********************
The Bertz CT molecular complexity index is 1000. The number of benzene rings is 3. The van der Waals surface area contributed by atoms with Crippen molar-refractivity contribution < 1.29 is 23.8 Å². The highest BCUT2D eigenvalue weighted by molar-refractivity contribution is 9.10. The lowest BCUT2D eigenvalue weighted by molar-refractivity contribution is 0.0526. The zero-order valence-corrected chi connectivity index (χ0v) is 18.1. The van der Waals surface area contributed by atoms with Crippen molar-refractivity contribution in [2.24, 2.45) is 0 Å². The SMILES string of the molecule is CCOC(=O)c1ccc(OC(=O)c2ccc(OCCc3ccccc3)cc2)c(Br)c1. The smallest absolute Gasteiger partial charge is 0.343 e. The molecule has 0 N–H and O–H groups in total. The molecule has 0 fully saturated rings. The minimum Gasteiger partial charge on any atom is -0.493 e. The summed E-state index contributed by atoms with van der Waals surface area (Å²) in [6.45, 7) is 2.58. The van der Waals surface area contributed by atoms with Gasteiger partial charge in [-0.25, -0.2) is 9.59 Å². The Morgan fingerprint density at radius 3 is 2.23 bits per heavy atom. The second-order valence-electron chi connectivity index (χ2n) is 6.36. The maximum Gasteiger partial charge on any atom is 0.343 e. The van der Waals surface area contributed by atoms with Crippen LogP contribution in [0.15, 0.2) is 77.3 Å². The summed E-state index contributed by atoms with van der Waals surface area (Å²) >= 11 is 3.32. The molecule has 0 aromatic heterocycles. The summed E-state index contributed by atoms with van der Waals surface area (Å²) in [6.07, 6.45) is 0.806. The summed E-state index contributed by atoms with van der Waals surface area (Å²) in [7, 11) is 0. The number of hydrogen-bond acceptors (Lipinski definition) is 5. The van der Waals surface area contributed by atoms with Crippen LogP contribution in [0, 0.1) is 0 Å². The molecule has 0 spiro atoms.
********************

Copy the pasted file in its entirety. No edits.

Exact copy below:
The Bertz CT molecular complexity index is 1000. The number of benzene rings is 3. The van der Waals surface area contributed by atoms with Crippen molar-refractivity contribution < 1.29 is 23.8 Å². The highest BCUT2D eigenvalue weighted by molar-refractivity contribution is 9.10. The lowest BCUT2D eigenvalue weighted by molar-refractivity contribution is 0.0526. The zero-order valence-corrected chi connectivity index (χ0v) is 18.1. The van der Waals surface area contributed by atoms with Crippen molar-refractivity contribution in [2.24, 2.45) is 0 Å². The SMILES string of the molecule is CCOC(=O)c1ccc(OC(=O)c2ccc(OCCc3ccccc3)cc2)c(Br)c1. The smallest absolute Gasteiger partial charge is 0.343 e. The molecule has 0 N–H and O–H groups in total. The molecule has 0 fully saturated rings. The minimum Gasteiger partial charge on any atom is -0.493 e. The summed E-state index contributed by atoms with van der Waals surface area (Å²) in [6.45, 7) is 2.58. The van der Waals surface area contributed by atoms with Gasteiger partial charge in [-0.25, -0.2) is 9.59 Å². The Morgan fingerprint density at radius 3 is 2.23 bits per heavy atom. The second-order valence-electron chi connectivity index (χ2n) is 6.36. The maximum Gasteiger partial charge on any atom is 0.343 e. The van der Waals surface area contributed by atoms with Crippen LogP contribution in [0.15, 0.2) is 77.3 Å². The summed E-state index contributed by atoms with van der Waals surface area (Å²) >= 11 is 3.32. The molecule has 0 aromatic heterocycles. The summed E-state index contributed by atoms with van der Waals surface area (Å²) in [6.07, 6.45) is 0.806. The summed E-state index contributed by atoms with van der Waals surface area (Å²) in [7, 11) is 0. The number of hydrogen-bond acceptors (Lipinski definition) is 5. The van der Waals surface area contributed by atoms with Crippen LogP contribution in [0, 0.1) is 0 Å². The molecule has 0 spiro atoms.